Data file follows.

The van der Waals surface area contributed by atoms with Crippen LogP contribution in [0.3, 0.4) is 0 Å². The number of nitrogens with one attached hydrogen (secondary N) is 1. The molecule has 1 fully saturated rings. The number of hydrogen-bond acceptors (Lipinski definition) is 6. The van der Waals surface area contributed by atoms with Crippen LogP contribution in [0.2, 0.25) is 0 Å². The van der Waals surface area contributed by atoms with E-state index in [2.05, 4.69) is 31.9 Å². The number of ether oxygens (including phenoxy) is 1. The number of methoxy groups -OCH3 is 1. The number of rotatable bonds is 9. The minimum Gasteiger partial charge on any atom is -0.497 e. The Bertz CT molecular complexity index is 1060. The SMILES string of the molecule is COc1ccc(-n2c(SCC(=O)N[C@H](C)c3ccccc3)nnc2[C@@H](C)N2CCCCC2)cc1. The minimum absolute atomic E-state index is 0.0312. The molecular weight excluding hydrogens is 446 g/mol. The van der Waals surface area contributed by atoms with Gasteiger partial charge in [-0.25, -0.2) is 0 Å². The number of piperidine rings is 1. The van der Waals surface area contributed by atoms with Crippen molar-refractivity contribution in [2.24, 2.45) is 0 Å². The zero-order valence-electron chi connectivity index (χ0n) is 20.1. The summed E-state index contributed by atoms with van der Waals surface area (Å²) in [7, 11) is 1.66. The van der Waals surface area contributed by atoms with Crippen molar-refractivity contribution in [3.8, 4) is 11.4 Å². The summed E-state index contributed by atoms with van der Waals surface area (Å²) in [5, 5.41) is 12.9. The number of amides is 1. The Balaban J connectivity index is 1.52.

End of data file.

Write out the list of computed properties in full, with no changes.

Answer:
The van der Waals surface area contributed by atoms with Crippen LogP contribution in [0.3, 0.4) is 0 Å². The number of nitrogens with one attached hydrogen (secondary N) is 1. The molecule has 1 fully saturated rings. The number of hydrogen-bond acceptors (Lipinski definition) is 6. The van der Waals surface area contributed by atoms with Crippen LogP contribution in [0.2, 0.25) is 0 Å². The van der Waals surface area contributed by atoms with E-state index in [2.05, 4.69) is 31.9 Å². The number of ether oxygens (including phenoxy) is 1. The number of methoxy groups -OCH3 is 1. The number of rotatable bonds is 9. The minimum Gasteiger partial charge on any atom is -0.497 e. The Bertz CT molecular complexity index is 1060. The SMILES string of the molecule is COc1ccc(-n2c(SCC(=O)N[C@H](C)c3ccccc3)nnc2[C@@H](C)N2CCCCC2)cc1. The minimum absolute atomic E-state index is 0.0312. The molecular weight excluding hydrogens is 446 g/mol. The van der Waals surface area contributed by atoms with Gasteiger partial charge in [-0.25, -0.2) is 0 Å². The number of piperidine rings is 1. The van der Waals surface area contributed by atoms with Crippen molar-refractivity contribution in [2.24, 2.45) is 0 Å². The zero-order valence-electron chi connectivity index (χ0n) is 20.1. The summed E-state index contributed by atoms with van der Waals surface area (Å²) in [7, 11) is 1.66. The van der Waals surface area contributed by atoms with Crippen molar-refractivity contribution in [3.8, 4) is 11.4 Å². The summed E-state index contributed by atoms with van der Waals surface area (Å²) in [5, 5.41) is 12.9. The number of amides is 1. The Balaban J connectivity index is 1.52.